An abstract of the total number of ships, which have entered or cleared in England to and from the Canary and Madera Islands, between Christmas, 1718. and Christinas, 1719, with their tunnage, being received from the Registers' Office at the Custom House, the same was laid before the Board, and read.
A letter from Mr. Delafaye, dated the 1st inst., signifying that he had laid before the Lords Justices the representation of this Board, relating to the proper measures to the taken for the security of Carolina and Nova Scotia. And their Excellencies were pleased to direct this Board to go into the state of our settlement upon the Island of Providence, and what immediate supplies they stand in need of, was read; whereupon ordered that the Secretary write to Mr. Samuel Buck, to desire he will acquaint the lessees of the Bahamas Islands that the Board desire to speak with them on the subject of the said letter at eleven of the clock to-morrow morning.
A letter from Mr. Pulteney, His Majesty's Commissary in France, to the Secretary of this Board, dated the 3rd September, 1720, N.S., inclosing a regulation, relating to the commerce and navigation of foreigners to the French Colonies in America, published at Paris the 20th August, 1698, as also an ordinance, published there in August, 1681, relating to prizes, was read, and the said regulation and ordinance laid before the Board.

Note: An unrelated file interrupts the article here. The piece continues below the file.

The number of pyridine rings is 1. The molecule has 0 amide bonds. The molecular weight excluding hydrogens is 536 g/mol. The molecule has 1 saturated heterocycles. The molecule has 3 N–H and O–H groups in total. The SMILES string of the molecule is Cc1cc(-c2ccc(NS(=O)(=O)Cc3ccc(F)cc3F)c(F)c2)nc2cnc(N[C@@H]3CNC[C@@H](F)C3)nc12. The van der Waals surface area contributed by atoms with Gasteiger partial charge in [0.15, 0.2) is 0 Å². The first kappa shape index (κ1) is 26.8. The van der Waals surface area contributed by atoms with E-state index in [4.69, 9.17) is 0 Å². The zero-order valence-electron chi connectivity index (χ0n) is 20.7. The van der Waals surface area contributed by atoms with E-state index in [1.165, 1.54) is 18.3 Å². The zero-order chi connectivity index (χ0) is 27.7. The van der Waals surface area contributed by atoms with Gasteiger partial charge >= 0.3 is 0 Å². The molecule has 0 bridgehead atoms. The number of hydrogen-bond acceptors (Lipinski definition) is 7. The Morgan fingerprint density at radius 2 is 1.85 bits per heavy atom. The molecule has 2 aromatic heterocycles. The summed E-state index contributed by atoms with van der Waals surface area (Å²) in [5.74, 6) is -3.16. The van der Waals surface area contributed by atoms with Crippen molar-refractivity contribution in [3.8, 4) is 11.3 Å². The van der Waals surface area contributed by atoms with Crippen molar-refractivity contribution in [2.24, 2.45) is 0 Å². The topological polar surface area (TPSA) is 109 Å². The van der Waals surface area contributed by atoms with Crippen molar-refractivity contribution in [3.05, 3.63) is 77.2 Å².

Messrs. Samuel and Joseph Travers attending, as desired, their Lordships observed to them some mistakes in their accounts of losses sustained by the capture of three ships by the French on the coast of Africa, as mentioned in the Minutes of the 1st inst.; whereupon these gentlemen desiring to rectify the said mistakes, the said accounts were delivered to them for that purpose.